Archive for the ‘FRESH Recipes’ Category
Posted on June 17, 2011 - by Jenny Holm
Growing up in Minnesota, where snow often remains on the ground well into April, I anticipated the arrival of the first spring vegetables with an especially ravenous impatience. My parents grew green beans, tomatoes, cucumbers, cantaloupes, and pumpkins (accidentally), but before any of those were ready to eat, our garden grew brilliant with rhubarb. Their elephant ear leaves, big as my head, obscured thick vermillion stalks that gleamed like firepokers in the sun.
When the rhubarb grew ripe, Dad chopped the thick stalks into chunks like celery and the kitchen smelled fresh like a rainstorm. That was how I knew we would have crisp for dessert. Some evenings we ate it with vanilla ice cream, other nights in a rich puddle of half-and-half. I liked the crisp best fresh out of the oven, the warmed cream soaking up cinnamon and sugar. I drank it all, like cereal milk.
Grandma made rhubarb pies, their crusts redolent with nutmeg and the gentle porkiness of lard. An egg beaten into the filling prevented the juice from bursting Its banks. She packed so much rhubarb inside that the pie had altitude, rolling hills of spice-dusted crust on top.
I still love any dessert made with rhubarb, but have learned that it complements savory dishes just as well. Simmer diced rhubarb with ginger, garlic, sugar, spices, and cider vinegar to make a tangy chutney that you can serve with grilled cheese sandwiches or pork tenderloin; combine it with red lentils, cilantro, and chilies in a hearty curry, or puree it with strawberries, orange juice and sugar and chill for a refreshing summer soup.
The following recipe for rhubarb chutney comes from Loulies, my favorite source for simple seasonal recipes using whatever’s fresh locally here in DC.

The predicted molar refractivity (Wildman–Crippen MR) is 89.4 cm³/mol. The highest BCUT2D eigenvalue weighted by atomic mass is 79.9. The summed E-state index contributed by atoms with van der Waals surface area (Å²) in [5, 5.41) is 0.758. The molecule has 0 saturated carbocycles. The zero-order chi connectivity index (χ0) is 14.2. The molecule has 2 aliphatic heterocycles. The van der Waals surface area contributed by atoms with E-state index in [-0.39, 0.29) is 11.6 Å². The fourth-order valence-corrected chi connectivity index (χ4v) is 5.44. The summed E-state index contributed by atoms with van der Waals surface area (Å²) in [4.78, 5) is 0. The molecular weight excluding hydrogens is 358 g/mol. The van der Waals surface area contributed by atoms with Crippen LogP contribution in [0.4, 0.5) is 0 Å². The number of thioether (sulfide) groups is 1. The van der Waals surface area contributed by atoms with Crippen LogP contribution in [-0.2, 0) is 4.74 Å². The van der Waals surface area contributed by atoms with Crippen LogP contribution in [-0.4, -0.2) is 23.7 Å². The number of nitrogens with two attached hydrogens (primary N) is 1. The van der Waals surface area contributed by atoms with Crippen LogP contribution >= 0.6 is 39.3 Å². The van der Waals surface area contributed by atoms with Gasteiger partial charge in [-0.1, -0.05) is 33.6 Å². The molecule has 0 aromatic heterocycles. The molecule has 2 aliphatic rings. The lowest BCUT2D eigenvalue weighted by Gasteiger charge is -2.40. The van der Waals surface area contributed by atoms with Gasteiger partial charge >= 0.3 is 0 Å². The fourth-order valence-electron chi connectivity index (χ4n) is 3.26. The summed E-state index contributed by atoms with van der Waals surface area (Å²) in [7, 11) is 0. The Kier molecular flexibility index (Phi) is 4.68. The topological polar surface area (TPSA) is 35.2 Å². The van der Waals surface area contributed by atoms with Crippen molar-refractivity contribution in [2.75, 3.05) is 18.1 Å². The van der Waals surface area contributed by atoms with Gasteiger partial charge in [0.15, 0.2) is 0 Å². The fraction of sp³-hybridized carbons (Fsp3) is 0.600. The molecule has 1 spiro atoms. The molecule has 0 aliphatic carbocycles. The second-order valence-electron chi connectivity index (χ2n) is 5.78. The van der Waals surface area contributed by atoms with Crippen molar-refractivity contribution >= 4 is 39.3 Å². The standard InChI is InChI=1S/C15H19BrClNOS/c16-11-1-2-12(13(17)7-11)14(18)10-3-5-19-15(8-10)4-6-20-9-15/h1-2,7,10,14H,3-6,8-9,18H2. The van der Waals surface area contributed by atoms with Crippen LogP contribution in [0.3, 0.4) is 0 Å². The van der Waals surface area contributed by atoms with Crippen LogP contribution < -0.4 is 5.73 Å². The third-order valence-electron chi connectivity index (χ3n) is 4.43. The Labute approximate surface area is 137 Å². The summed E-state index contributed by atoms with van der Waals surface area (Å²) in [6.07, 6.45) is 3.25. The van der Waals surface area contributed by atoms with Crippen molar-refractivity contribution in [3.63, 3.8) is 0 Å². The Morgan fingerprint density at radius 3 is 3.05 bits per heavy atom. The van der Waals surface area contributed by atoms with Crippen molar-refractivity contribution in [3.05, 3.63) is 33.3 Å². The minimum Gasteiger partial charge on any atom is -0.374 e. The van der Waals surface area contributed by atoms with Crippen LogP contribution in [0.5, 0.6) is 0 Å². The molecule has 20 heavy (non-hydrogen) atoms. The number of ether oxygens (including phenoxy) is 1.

Makes about 2 cups
4 c. fresh rhubarb (about 1 pound)
3/4 c. sugar
1/3 c. cider vinegar
1 Tbls. minced peeled fresh ginger
1 Tbls. ground garlic
1 tsp. cumin
1/2 tsp. ground cinnamon
1/4 tsp. dried crushed red pepper
Rinse and cut rhubarb into small pieces. Combine all ingredients, except rhubarb, in heavy large pot. Bring to simmer over low heat, stirring until sugar dissolves. Add rhubarb, increase heat to medium-high and cook until rhubarb is tender and mixture thickens, about 5 minutes. Cool completely. Place in a glass jar and chill. Bring to room temperature before using.
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Posted on April 30, 2011 - by Jenny Holm
Whether in your garden, at the farmer’s market, or at the grocery store, herbs are everywhere come May, their glistening leaves and fresh scents as tantalizing as cool water on a hot day. I eagerly stock up on fragrant bunches of cilantro, parsley, mint, and dill, dreaming of all the springtime dishes I’ll make. I throw a handful here, a sprinkle there, but can’t seem to make it through a full bunch of anything before the leaves have wilted in my fridge, their once-lush greenery faded and sad.
This year, I’ve come up with a plan to make sure this doesn’t happen again. You can, too: instead of thinking of herbs as just a garnish, let them take center stage in dishes that capitalize on their punchy flavors and springtime abundance.
Russian “green borscht” contains no beets and instead takes its color from copious amounts of sorrel, parsley, and dill. It’s a light yet filling spring meal in itself.
Finely chop generous handfuls of parsley and mint and mix them with bulgur wheat or couscous, ripe tomatoes, green onions, olive oil, and fresh-squeezed lemon juice to make a cool and refreshing tabbouleh salad.
Basil, parsley and Dijon mustard make a snappy accompaniment to grilled tofu and mushrooms. The flavor pairing works equally well with shrimp.
Herbs are a natural fit in all sorts of spreads and sauces. A traditional basil pesto can be spread on homemade pizzas, folded into Sunday morning omelettes, or stirred into pasta with fresh peas and fava beans. But pesto needn’t be limited to basil: try parsley-almond or lemon-dill for a change.
Gremolata is a Italian minced herb condiment that enlivens everything from red meat to grilled fish and sautéed vegetables. For this cilantro and mint gremolata, just toss the herbs together in a bowl with garlic, lemon zest, olive oil, bread crumbs, and salt and pepper. Scatter over pan roasted zucchini and drizzle with lemon juice to serve.
There’s even room for herbs on your dessert plate! If you’ve got an ice cream maker, experiment with herbal flavors like honey lavender or ginger chamomile. If not, try crushed ice granitas in unexpected flavors like grapefruit-mint and blood orange-tarragon. Once the strawberry season starts, toss strawberry slices with sugar and a splash of balsamic vinegar, then scatter with chopped basil for a classy meal-closer.
Let the proliferation of herbs outside and inside your kitchen serve as a challenge to expand your culinary and gastronomic horizons. Bon appetit!